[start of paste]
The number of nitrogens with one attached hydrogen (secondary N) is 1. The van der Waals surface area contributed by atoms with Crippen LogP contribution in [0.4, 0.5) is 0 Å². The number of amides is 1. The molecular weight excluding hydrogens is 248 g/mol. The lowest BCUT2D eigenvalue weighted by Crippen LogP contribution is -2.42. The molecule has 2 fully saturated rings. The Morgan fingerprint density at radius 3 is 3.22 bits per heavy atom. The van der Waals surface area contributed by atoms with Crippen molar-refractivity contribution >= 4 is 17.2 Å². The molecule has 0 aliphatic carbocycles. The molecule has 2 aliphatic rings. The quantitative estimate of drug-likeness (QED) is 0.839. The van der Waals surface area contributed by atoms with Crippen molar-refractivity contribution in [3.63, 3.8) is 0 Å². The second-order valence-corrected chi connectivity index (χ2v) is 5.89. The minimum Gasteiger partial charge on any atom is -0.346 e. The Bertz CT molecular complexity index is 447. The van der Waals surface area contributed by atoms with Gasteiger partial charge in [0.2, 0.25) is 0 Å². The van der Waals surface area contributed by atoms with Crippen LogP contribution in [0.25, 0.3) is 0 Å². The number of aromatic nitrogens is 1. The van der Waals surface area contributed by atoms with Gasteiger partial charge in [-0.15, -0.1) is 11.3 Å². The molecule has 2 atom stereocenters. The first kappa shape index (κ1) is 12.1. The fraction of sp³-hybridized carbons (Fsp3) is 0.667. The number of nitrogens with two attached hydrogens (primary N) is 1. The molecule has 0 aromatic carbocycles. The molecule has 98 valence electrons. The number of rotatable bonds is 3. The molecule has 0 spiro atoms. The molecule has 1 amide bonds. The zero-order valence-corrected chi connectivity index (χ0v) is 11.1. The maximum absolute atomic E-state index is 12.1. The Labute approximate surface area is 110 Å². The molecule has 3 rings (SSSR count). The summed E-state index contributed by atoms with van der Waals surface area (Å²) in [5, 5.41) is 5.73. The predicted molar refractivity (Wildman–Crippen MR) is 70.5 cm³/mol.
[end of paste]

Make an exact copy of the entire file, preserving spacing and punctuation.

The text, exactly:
The number of nitrogens with one attached hydrogen (secondary N) is 1. The van der Waals surface area contributed by atoms with Crippen LogP contribution in [0.4, 0.5) is 0 Å². The number of amides is 1. The molecular weight excluding hydrogens is 248 g/mol. The lowest BCUT2D eigenvalue weighted by Crippen LogP contribution is -2.42. The molecule has 2 fully saturated rings. The Morgan fingerprint density at radius 3 is 3.22 bits per heavy atom. The van der Waals surface area contributed by atoms with Crippen molar-refractivity contribution >= 4 is 17.2 Å². The molecule has 0 aliphatic carbocycles. The molecule has 2 aliphatic rings. The quantitative estimate of drug-likeness (QED) is 0.839. The van der Waals surface area contributed by atoms with Crippen molar-refractivity contribution in [3.63, 3.8) is 0 Å². The second-order valence-corrected chi connectivity index (χ2v) is 5.89. The minimum Gasteiger partial charge on any atom is -0.346 e. The Bertz CT molecular complexity index is 447. The van der Waals surface area contributed by atoms with Gasteiger partial charge in [0.2, 0.25) is 0 Å². The van der Waals surface area contributed by atoms with Crippen LogP contribution in [0.25, 0.3) is 0 Å². The number of aromatic nitrogens is 1. The van der Waals surface area contributed by atoms with Gasteiger partial charge in [-0.15, -0.1) is 11.3 Å². The molecule has 2 atom stereocenters. The first kappa shape index (κ1) is 12.1. The fraction of sp³-hybridized carbons (Fsp3) is 0.667. The number of nitrogens with two attached hydrogens (primary N) is 1. The molecule has 0 aromatic carbocycles. The molecule has 98 valence electrons. The number of rotatable bonds is 3. The molecule has 0 spiro atoms. The molecule has 1 amide bonds. The zero-order valence-corrected chi connectivity index (χ0v) is 11.1. The maximum absolute atomic E-state index is 12.1. The Labute approximate surface area is 110 Å². The molecule has 3 rings (SSSR count). The summed E-state index contributed by atoms with van der Waals surface area (Å²) in [5, 5.41) is 5.73. The predicted molar refractivity (Wildman–Crippen MR) is 70.5 cm³/mol.